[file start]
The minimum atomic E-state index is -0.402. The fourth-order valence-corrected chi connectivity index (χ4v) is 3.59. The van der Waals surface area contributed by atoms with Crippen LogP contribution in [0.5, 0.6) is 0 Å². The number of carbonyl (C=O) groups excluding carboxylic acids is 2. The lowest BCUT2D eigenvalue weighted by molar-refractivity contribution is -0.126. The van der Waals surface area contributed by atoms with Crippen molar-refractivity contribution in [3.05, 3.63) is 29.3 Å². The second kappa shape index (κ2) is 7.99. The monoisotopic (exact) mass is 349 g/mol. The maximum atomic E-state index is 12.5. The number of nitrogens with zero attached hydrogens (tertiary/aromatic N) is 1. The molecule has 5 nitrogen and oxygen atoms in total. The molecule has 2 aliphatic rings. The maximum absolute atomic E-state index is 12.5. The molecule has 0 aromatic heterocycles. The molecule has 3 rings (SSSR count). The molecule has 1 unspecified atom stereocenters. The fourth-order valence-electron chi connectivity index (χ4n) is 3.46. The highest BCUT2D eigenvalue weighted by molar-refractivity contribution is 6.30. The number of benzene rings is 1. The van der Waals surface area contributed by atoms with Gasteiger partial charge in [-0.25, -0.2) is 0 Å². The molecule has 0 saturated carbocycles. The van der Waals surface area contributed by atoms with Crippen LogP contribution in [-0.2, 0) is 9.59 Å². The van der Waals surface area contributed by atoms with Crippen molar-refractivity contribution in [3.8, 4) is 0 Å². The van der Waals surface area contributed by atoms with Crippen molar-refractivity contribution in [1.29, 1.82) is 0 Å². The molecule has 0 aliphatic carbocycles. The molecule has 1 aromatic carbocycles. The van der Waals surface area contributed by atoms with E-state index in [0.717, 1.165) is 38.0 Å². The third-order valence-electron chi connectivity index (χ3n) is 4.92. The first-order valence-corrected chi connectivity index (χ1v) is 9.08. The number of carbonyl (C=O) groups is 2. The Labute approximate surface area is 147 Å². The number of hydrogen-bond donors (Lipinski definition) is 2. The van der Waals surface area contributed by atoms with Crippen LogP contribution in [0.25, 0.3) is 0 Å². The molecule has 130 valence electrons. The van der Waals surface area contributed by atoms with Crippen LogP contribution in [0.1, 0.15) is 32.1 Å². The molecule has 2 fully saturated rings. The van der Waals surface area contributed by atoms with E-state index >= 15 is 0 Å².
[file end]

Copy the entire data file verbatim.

The minimum atomic E-state index is -0.402. The fourth-order valence-corrected chi connectivity index (χ4v) is 3.59. The van der Waals surface area contributed by atoms with Crippen LogP contribution in [0.5, 0.6) is 0 Å². The number of carbonyl (C=O) groups excluding carboxylic acids is 2. The lowest BCUT2D eigenvalue weighted by molar-refractivity contribution is -0.126. The van der Waals surface area contributed by atoms with Crippen molar-refractivity contribution in [3.05, 3.63) is 29.3 Å². The second kappa shape index (κ2) is 7.99. The monoisotopic (exact) mass is 349 g/mol. The maximum atomic E-state index is 12.5. The number of nitrogens with zero attached hydrogens (tertiary/aromatic N) is 1. The molecule has 5 nitrogen and oxygen atoms in total. The molecule has 2 aliphatic rings. The maximum absolute atomic E-state index is 12.5. The molecule has 0 aromatic heterocycles. The molecule has 3 rings (SSSR count). The molecule has 1 unspecified atom stereocenters. The fourth-order valence-electron chi connectivity index (χ4n) is 3.46. The highest BCUT2D eigenvalue weighted by molar-refractivity contribution is 6.30. The number of benzene rings is 1. The van der Waals surface area contributed by atoms with Gasteiger partial charge in [-0.25, -0.2) is 0 Å². The molecule has 0 saturated carbocycles. The van der Waals surface area contributed by atoms with Crippen LogP contribution in [-0.2, 0) is 9.59 Å². The van der Waals surface area contributed by atoms with Crippen molar-refractivity contribution in [3.8, 4) is 0 Å². The van der Waals surface area contributed by atoms with Crippen molar-refractivity contribution in [1.29, 1.82) is 0 Å². The molecule has 0 aliphatic carbocycles. The molecule has 1 aromatic carbocycles. The van der Waals surface area contributed by atoms with E-state index in [0.717, 1.165) is 38.0 Å². The third-order valence-electron chi connectivity index (χ3n) is 4.92. The first-order valence-corrected chi connectivity index (χ1v) is 9.08. The number of carbonyl (C=O) groups is 2. The Labute approximate surface area is 147 Å². The number of hydrogen-bond donors (Lipinski definition) is 2. The van der Waals surface area contributed by atoms with Crippen LogP contribution in [0.25, 0.3) is 0 Å². The molecule has 130 valence electrons. The van der Waals surface area contributed by atoms with Crippen LogP contribution in [0.1, 0.15) is 32.1 Å². The molecule has 2 fully saturated rings. The van der Waals surface area contributed by atoms with E-state index >= 15 is 0 Å².